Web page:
Brilliant! Our Martian, without reducing the size of areas, has created a very good map of tropical and subtropical areas, with remarkably little distortion of shape and at true scale. The problems are bigger when he tries to attach the temperate lands to the tropics but he overcomes this by adopting the principle of bigger gaps in the oceans. He slopes the edges of the land areas in North America to keep them joined together and he solves the problem of Eurasia by allowing some gaps in remote parts of Asia. Problem solved! He then tries to add the areas north of 60° N. Our map-maker is unaware of the big problems these areas have caused to cartographers and of the

and Africa fit in with virtually no problems as does Australia. Antarctica is severely split in several places but it is all there and all at the correct scale. He doesn’t know that many world maps omit Antarctica completely or show Antarctica as if it is as long as the Equator. The map is finished! Our Martian has created a World map which has true scale and very nearly true shapes for the land, the two ideals that are so often compromised on other maps. Without the use of mathematics or knowledge of the accumulated cartographic wisdom of the centuries and without use of a computer he has created an excellent world map by using a practical ‘hands-on’ approach. Furthermore, the method of

Visit the BCS website at


construction can make sense to everyone and the globe belongs to everyone. Everyone deserves access to a World map which is clearly based on the truth of the globe, rather than on the whim of a cartographer. Of course, a computer literate cartographer and some tidying up will be needed. For example, Greenland needs ‘reuniting’ and dozens of other details need adjusting but the basic concept of the map remains sound. Let’s now return to the real World and evaluate our Martian’s map. How does this new map compare with other World maps? The numerous non-equal-area maps can be rejected on the grounds that they are ‘not fair’. Equal-area maps with huge distortions of shape, such as Peters, can be rejected as soon as people realise that there are other equal-area maps available. In fact ALL uninterrupted equal-area World maps have quite serious shapedistortion in parts or all of the map. So we can commend the new map in terms of shapes of land. Our mapmaker is unaware of the competition but we could tell him that the best comparison to his new map would be the Interrupted Mollweide, the Interrupted Sanson-Flamsteed and Goode. But those three have quite severe shape-distortions in two crucial, highly-populated areas namely western

David Wright 1939 – 2009

Publication of ‘The New Flat Earthers’ by Peter Vujakovic and John Hills in Maplines sadly coincided with the death of David Wright at home in Norfolk after a long illness. Like them, David was a campaigner for the sensible use of map projections.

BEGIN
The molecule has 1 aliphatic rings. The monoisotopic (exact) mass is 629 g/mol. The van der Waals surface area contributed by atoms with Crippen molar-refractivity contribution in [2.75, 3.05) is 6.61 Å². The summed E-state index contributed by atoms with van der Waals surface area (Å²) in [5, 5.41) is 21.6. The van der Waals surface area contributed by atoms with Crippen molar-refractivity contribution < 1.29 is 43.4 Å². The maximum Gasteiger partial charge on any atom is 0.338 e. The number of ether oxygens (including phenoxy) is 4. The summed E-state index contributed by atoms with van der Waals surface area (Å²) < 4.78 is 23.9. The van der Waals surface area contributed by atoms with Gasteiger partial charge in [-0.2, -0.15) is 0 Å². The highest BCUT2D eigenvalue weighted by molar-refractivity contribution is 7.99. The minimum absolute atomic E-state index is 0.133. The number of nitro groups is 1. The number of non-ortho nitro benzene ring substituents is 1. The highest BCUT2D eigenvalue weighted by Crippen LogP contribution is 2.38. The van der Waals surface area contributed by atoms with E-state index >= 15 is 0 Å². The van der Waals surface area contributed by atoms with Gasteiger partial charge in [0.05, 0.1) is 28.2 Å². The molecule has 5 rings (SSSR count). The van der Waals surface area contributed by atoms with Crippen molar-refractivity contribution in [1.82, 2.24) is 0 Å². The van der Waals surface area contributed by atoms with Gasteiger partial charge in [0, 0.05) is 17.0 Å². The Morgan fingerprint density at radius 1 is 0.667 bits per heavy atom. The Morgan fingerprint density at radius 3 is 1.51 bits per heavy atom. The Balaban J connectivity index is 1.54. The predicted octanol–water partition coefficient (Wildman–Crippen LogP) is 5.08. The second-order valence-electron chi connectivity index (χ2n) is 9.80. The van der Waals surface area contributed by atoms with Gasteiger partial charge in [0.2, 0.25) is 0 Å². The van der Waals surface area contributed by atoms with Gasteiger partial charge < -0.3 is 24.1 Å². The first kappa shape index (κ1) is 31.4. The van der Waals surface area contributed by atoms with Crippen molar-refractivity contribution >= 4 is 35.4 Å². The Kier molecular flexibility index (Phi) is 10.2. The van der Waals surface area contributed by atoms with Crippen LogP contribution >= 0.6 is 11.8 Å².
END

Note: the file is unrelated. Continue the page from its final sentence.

Europe and eastern Asia. Furthermore, the new map recognises that tropical and sub-tropical lands should be the starting-point for creating a new World map. There are two good reasons for this. Firstly, these areas can be mapped with few problems and little distortion because the 30° N line is fully seven-eighths of the length of the Equator. Secondly, these areas occupy fully half the surface area of the globe (a vital yet little known fact) so they deserve as much attention as the remainder.

You too can build your own World map! Take a good-quality inflatable globe and cut it at 30° intervals of latitude and longitude to get 72 separate pieces. Reassemble following the ‘map-maker’ in this article – or design your own World map. Almost all other World maps are designed by people who lived in temperate lands. Many of these maps enlarge cool lands and print tropical areas at reduced size. The new map should commend itself to tropical countries and also to those who are keen on development education, even if they live in temperate countries. It is ideal for showing world distributions of any product from asbestos to zinc and

for the distribution of people too. I would even suggest it is the right map for the 21st century. Professor Goode named his map the ‘Goode Map’. This new map is arguably better than the Goode Map but it will need a NAME! It is time to be honest. The work was not done by a Martian, nor by someone who had never seen a flat World map, it was done by me. I have become increasingly dissatisfied both with the enlarged Arctic and downsized tropic World maps and with the gross distortions of the Peters map. How could I cut through the verbiage, the errors, the false assumptions? It seemed impossible until I realised that we all have access to objective truth: the GLOBE. This became my startingpoint and from there all became clear. But to express it in an interesting way I felt I had to invent the unlikely scenario of a visiting Martian. May I be forgiven? If so, I christen this map: ‘The (W)Right World Map for International Understanding’. David R Wright, MA is co-author of Philips Childrens Atlas (11th edition Summer 2005) and author of Maps with Latitude (GA). He was formerly a lecturer at the University of East Anglia, Norwich, UK.